Article Text

PDF
Psoriasis is associated with pleiotropic susceptibility loci identified in type II diabetes and Crohn disease
  1. N Wolf1,
  2. M Quaranta1,
  3. N J Prescott1,
  4. M Allen1,
  5. R Smith2,3,
  6. A D Burden4,
  7. J Worthington3,
  8. C E M Griffiths2,
  9. C G Mathew1,
  10. J N Barker1,
  11. F Capon1,
  12. R C Trembath1
  1. 1
    Division of Genetics and Molecular Medicine, King’s College London, London, UK
  2. 2
    Dermatological Sciences, University of Manchester, Manchester, UK
  3. 3
    Arc Epidemiology Unit, University of Manchester, Manchester, UK
  4. 4
    Glasgow Western Infirmary, Glasgow, UK
  1. Professor R C Trembath, Division of Genetics and Molecular Medicine, King’s College School of Medicine, 9th Floor Guy’s Tower, Guy’s Hospital, SE1 9RT London, UK; richard.trembath{at}genetics.kcl.ac.uk

Abstract

Background: Psoriasis is an immune-mediated skin disorder that is inherited as a multifactorial trait. Linkage analyses have clearly mapped a primary disease susceptibility locus to the major histocompatibility complex (MHC) region on chromosome 6p21. More recently, whole-genome association studies have identified two non-MHC disease genes (IL12B and IL23R), both of which also confer susceptibility to Crohn disease (CD).

Objective and methods: To ascertain the genetic overlap between these two inflammatory conditions further, we investigated 15 CD-associated loci in a psoriasis case–control dataset.

Results: The analysis of 1256 patients and 2938 unrelated controls found significant associations for loci mapping to chromosomes 1q24 (rs12035082, p = 0.009), 6p22 (rs6908425, p = 0.00015) and 21q22 (rs2836754, p = 0.0003). Notably, the marker showing the strongest phenotypic effect (rs6908425) maps to CDKAL1, a gene also associated with type 2 diabetes.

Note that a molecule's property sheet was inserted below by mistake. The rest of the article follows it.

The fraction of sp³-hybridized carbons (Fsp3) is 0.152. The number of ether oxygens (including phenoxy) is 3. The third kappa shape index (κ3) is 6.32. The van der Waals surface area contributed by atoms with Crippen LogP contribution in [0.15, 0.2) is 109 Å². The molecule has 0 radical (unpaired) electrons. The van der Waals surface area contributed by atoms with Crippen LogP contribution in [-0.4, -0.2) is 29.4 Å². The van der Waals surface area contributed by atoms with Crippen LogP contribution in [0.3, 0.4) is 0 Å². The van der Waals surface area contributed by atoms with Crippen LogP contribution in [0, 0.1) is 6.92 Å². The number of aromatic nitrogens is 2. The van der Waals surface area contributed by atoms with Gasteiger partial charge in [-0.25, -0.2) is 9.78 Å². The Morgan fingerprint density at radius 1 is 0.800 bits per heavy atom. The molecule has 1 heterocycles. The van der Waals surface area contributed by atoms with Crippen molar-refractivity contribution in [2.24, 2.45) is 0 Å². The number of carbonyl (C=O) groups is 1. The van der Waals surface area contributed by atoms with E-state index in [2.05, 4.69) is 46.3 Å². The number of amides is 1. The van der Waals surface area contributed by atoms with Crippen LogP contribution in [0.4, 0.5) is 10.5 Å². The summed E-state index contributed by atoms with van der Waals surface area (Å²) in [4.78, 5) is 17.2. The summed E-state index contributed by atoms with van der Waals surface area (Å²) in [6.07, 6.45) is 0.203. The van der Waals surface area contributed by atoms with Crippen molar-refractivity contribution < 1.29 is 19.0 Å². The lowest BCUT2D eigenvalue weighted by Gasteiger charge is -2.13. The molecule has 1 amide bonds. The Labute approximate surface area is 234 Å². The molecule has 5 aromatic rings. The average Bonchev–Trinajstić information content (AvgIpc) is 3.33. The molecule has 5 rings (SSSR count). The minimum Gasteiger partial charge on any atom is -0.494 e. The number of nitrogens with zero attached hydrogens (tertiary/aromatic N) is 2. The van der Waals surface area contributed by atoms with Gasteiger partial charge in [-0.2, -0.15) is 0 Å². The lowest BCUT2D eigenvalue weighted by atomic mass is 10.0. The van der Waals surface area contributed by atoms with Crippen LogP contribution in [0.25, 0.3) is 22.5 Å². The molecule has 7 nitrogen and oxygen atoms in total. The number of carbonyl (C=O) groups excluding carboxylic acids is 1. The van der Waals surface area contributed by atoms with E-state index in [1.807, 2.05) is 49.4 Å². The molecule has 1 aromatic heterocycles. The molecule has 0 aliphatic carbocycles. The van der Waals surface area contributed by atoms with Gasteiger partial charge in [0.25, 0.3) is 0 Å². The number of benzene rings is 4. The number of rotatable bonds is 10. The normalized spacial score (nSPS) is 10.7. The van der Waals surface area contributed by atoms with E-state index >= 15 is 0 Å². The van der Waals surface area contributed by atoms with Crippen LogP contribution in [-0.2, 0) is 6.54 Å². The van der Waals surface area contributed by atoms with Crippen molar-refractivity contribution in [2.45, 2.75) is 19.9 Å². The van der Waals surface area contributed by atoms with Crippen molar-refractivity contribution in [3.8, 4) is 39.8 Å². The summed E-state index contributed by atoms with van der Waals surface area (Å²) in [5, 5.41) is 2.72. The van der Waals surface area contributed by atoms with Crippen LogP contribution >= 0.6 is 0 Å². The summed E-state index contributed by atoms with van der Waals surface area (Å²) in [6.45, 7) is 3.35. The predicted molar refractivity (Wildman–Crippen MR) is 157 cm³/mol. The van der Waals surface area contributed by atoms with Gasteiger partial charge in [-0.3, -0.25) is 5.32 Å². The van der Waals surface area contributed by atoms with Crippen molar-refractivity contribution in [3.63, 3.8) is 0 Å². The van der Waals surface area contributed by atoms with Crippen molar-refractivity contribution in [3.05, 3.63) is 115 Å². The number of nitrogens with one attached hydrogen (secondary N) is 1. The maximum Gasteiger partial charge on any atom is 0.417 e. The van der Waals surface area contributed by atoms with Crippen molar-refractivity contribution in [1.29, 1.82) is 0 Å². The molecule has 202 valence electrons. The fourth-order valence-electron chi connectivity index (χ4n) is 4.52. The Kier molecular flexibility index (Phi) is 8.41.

Conclusions: These results substantiate emerging evidence for a pleiotropic role for s genes that contribute to the pathogenesis of immune-mediated disorders.

Statistics from Altmetric.com

Footnotes

  • Funding: The work was supported by a Medical Research Council PhD studentship (NW), a Stiefel Laboratories PhD studentship (RS), a Psoriasis Association PhD studentship (MO) and grants from the Medical Research Council (grant G0601387; RCT, JNB), The Psoriasis Association (JNB, DB, CEMG) and Arthritis Research Campaign (JW). We acknowledge use of genotype data from the British 1958 Birth Cohort DNA collection, funded by the Medical Research Council (grant G0000934) and The Wellcome Trust (grant 068545/Z/02). None of the above sponsors had any involvement in study design and execution, in the writing of the report, or in the decision to submit the paper for publication.

  • Competing interests: None.

Request permissions

If you wish to reuse any or all of this article please use the link below which will take you to the Copyright Clearance Center’s RightsLink service. You will be able to get a quick price and instant permission to reuse the content in many different ways.